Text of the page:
Since the George Zimmerman verdict, Florida's "Stand Your Ground" law has received a lot of news coverage and, unfortunately, some of it has been inaccurate. The verdict has prompted efforts to repeal "Stand Your Ground" in the somewhat mistaken belief that it was responsible for the acquittal. But does "Stand Your Ground" really mean more Florida homicide cases are ending with acquittals?
Let's take a moment to clear up just what "Stand Your Ground" means, its connection to the Zimmerman case, and what makes it so controversial.
In 2005, Florida enacted the "Stand Your Ground" provision to change the existing law on the justifiable use of force in response to deadly threats occurring somewhere other than the defendant's home. (The law on self-defense in the home is somewhat different.) It also allows people to claim self-defense when a deadly threat is encountered during an attempt to stop a "forcible felony."
Historically, a valid self-defense claim has required two things. First, the defendant must show a reasonable belief that the danger of serious bodily injury or death was imminent. Second, there must have been no reasonable opportunity to avoid the confrontation by retreating. The primary consequence of the "Stand Your Ground" law was to eliminate the duty to retreat."
Despite numerous media claims to the contrary, "Stand Your Ground" was not invoked in the Zimmerman case, because the question of whether he could have retreated was not at issue. His claim was traditional self-defense.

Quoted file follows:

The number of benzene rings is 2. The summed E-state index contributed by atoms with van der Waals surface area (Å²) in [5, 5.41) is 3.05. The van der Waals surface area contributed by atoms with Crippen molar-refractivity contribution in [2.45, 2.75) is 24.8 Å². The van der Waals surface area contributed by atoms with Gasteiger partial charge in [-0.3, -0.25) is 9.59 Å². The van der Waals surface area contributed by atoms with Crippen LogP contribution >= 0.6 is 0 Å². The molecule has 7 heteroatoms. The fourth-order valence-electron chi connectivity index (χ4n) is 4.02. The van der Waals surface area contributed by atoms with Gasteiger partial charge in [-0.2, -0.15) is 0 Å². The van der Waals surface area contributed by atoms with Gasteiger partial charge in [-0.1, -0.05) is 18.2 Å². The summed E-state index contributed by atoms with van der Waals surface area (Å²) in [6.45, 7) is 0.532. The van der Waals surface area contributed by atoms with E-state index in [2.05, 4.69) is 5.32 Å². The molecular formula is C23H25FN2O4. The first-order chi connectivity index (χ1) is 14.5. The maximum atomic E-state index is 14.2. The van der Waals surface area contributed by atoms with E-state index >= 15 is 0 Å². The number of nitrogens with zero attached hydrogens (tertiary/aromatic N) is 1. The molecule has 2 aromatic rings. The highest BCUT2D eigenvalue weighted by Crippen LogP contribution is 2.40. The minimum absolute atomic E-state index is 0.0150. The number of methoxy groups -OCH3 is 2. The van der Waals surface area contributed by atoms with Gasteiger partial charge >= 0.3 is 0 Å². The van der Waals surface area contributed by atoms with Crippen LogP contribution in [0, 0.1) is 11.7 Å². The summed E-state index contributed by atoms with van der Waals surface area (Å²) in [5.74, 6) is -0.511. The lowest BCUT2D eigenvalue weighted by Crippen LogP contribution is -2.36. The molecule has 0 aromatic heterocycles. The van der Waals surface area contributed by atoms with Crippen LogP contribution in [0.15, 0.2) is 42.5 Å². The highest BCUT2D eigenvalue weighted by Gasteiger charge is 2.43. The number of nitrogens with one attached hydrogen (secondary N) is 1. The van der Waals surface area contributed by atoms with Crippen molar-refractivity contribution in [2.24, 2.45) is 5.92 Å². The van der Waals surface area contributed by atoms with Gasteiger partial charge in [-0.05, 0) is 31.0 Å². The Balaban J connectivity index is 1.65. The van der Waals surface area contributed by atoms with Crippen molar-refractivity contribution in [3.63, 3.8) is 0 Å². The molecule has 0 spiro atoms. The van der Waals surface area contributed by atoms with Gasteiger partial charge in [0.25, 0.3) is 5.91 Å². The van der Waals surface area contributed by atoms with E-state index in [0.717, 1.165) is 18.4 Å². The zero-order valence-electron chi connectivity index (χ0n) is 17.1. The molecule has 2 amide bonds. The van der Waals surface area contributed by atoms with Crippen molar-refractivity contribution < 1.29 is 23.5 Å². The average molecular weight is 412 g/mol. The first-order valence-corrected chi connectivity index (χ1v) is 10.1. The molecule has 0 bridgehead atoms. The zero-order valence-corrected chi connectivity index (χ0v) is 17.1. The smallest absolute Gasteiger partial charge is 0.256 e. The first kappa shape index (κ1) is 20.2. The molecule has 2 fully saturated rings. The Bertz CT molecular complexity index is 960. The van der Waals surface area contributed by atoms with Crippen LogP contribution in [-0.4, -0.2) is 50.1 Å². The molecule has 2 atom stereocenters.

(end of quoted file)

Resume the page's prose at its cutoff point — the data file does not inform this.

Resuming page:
For the jury, the relevant question was whether Zimmerman's belief that he was in imminent danger was reasonable. After listening to all the evidence, that jury determined that it was.
Whatever you may believe about this particular situation, the profound tragedy of a minor's murder should prompt us to take a close look at the impact of the "Stand Your Ground" defense, even if it did not directly cause Trayvon Martin's death.
To help, the Tampa Bay Times has rounded up the details of more than 200 "Stand Your Ground" homicide cases into a searchable database. Researchers will use that data to determine whether the law is fairly applied, whether racial bias comes into play, and how eliminating the duty to retreat from Florida's self-defense law has been problematic. We owe it to ourselves and to our children to find out.
- Reason.com's Hit & Run blog, "The New York Times Editorial Board Has No Clue What 'Stand Your Ground' Means," Jacob Sullum, July 17, 2013
- Tampa Bay Times, "Florida's Stand Your Ground Law: Those who stood, those who fell: fatal cases"